Gucci creative director Alessandro Michele imagines a twice yearly appointments — one in the fall and one in the spring — to present co-ed collections, getting away from the hyped-up calendar which has come to require pre-season collections before the major women’s and men’s runway shows and a one-off cruise collection, increasingly in exotic locations.

Saint Laurent hasn’t articulated its intentions, but said in a statement last month that it would “take control” of the fashion schedule “conscious of the current circumstances and its waves of radical change.”

World Health Organization warns of 'second peak' in areas where COVID-19 declining

GENEVA — Countries where coronavirus infections are declining could still face an "immediate second peak" if they let up too soon on measures to halt the outbreak, the World Health Organization said on Monday.

The world is still in the middle of the first wave of the coronavirus outbreak, WHO emergencies head Dr. Mike Ryan told an online briefing, noting that while cases are declining in many countries they are still increasing in Central and South America, South Asia and Africa.

Ryan said epidemics often come in waves, which means that outbreaks could come back later this year in places where the first wave has subsided. There was also a chance that infection rates could rise again more quickly if measures to halt the first wave were lifted too soon.

Read the full story here. 

Second immigrant in ICE custody dies from COVID-19

A man in U.S. Immigration and Customs Enforcement custody died from COVID-19 complications on Sunday, the agency said in a news release

Santiago Baten-Oxlag, 34, who was awaiting departure to his native Guatemala, died at a hospital in Columbus, Georgia, after being transferred from the Stewart Detention Center in Lumpkin, Georgia. He had been receiving care at the hospital since April 17. 

The preliminary cause of death was “complications related to COVID-19,” according to the news release. It is unknown if Baten-Oxlag had any underlying medical conditions. 

Baten-Oxlag is the second known detainee to die from COVID-19 while in ICE custody. In early May, a 57-year-old man from El Salvador died from COVID-19 at a San Diego-area hospital while in ICE detention. More than 1,200 detainees have tested positive for COVID-19 in ICE facilities, according to data on the agency’s website. 

NHL moves closer to restart with practices in early June

A lone skater before a game between the Detroit Red Wings and the Capitals in Washington on March 12, the day the NHL suspended its season. Patrick Smith / Getty Images

The NHL announced plans Monday to allow small groups of players, no more than six, to gather for workouts in early June, with an eye toward restarting play and resuming its coronavirus-halted season.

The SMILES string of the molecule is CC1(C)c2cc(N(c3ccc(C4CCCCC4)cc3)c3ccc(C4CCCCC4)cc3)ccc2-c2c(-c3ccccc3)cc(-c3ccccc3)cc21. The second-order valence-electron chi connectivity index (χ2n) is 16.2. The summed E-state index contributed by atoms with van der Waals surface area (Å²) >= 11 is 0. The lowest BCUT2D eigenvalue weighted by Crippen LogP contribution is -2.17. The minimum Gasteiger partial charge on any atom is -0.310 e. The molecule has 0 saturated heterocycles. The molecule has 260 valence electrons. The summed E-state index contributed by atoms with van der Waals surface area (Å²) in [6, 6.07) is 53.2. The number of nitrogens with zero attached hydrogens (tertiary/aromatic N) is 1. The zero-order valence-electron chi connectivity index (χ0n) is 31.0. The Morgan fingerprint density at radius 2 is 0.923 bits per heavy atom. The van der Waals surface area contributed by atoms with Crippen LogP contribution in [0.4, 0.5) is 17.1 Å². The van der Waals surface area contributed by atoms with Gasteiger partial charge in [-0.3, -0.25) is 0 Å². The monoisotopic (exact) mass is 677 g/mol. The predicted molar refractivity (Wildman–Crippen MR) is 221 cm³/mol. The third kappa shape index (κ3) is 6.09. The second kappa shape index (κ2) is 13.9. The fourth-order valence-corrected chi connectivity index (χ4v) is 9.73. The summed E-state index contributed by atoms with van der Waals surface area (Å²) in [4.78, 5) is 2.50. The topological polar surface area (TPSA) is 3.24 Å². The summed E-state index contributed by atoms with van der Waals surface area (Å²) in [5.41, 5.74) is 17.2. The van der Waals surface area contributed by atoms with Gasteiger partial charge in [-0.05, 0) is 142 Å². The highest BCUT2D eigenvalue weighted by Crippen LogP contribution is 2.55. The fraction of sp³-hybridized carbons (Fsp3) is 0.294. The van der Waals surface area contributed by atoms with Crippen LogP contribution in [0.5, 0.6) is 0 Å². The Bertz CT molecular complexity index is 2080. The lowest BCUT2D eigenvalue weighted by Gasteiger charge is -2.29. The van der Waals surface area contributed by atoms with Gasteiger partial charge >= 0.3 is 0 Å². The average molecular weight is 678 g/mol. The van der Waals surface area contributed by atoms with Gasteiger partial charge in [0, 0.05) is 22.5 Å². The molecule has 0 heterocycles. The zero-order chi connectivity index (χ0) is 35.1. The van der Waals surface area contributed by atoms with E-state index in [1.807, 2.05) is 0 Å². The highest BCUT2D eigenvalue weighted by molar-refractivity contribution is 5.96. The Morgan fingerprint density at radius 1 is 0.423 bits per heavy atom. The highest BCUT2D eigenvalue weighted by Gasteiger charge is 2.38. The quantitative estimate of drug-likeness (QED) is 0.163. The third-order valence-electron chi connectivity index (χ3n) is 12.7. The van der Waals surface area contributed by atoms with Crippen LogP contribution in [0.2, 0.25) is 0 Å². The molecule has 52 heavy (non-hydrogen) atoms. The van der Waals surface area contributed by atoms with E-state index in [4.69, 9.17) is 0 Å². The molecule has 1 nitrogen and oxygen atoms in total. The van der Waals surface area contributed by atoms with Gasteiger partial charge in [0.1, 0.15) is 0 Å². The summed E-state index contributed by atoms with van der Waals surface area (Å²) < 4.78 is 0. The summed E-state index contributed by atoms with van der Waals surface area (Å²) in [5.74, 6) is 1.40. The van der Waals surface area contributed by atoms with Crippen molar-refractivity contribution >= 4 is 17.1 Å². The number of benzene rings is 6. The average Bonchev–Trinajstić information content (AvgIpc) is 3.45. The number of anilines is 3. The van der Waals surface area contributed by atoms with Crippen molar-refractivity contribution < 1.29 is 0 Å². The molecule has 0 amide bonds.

A league memo did not say when in early June this "Phase 2"  would begin or how long it would last before games are actually played.

Phase 3 would be a full training camp and Phase 4 the playing of actual games. Players and club owners have agreed to the framework of a 24-team playoff system.

Knicks legend Patrick Ewing out of the hospital after testing positive for coronavirus

Basketball legend and Georgetown University coach Patrick Ewing has been released from the hospital and is resting at home after testing positive for coronavirus, his family said Monday.

“I want to thank all of the doctors and hospital staff for taking care of my father during his stay, as well as everyone who has reached out with thoughts and prayers to us and since his diagnosis,” his son Patrick Ewing Jr. said in a statement.

Read the full story here. 

Big changes coming to public pools this summer

A closed public pool in Mission, Kan., on May 15, 2020.Charlie Riedel / AP file

Public pools will look very different this summer if they open at all with the coronavirus threat still looming, as teenage lifeguards will be tasked with maintaining social distancing and spotting COVID-19 symptoms in addition to their primary responsibility of preventing drownings.

Pools that do plan to open will take precautions, including screening temperatures on entry, requiring lifeguards to wear masks and significantly reducing the number of swimmers allowed in the water and locker rooms, said Dr. Justin Sempsrott, the medical director for the lifeguard certification program Starguard Elite and executive director of Lifeguards Without Borders, which works to reduce drownings worldwide.

“It's definitely not going to be business as usual this season," he said.

Read the full story here.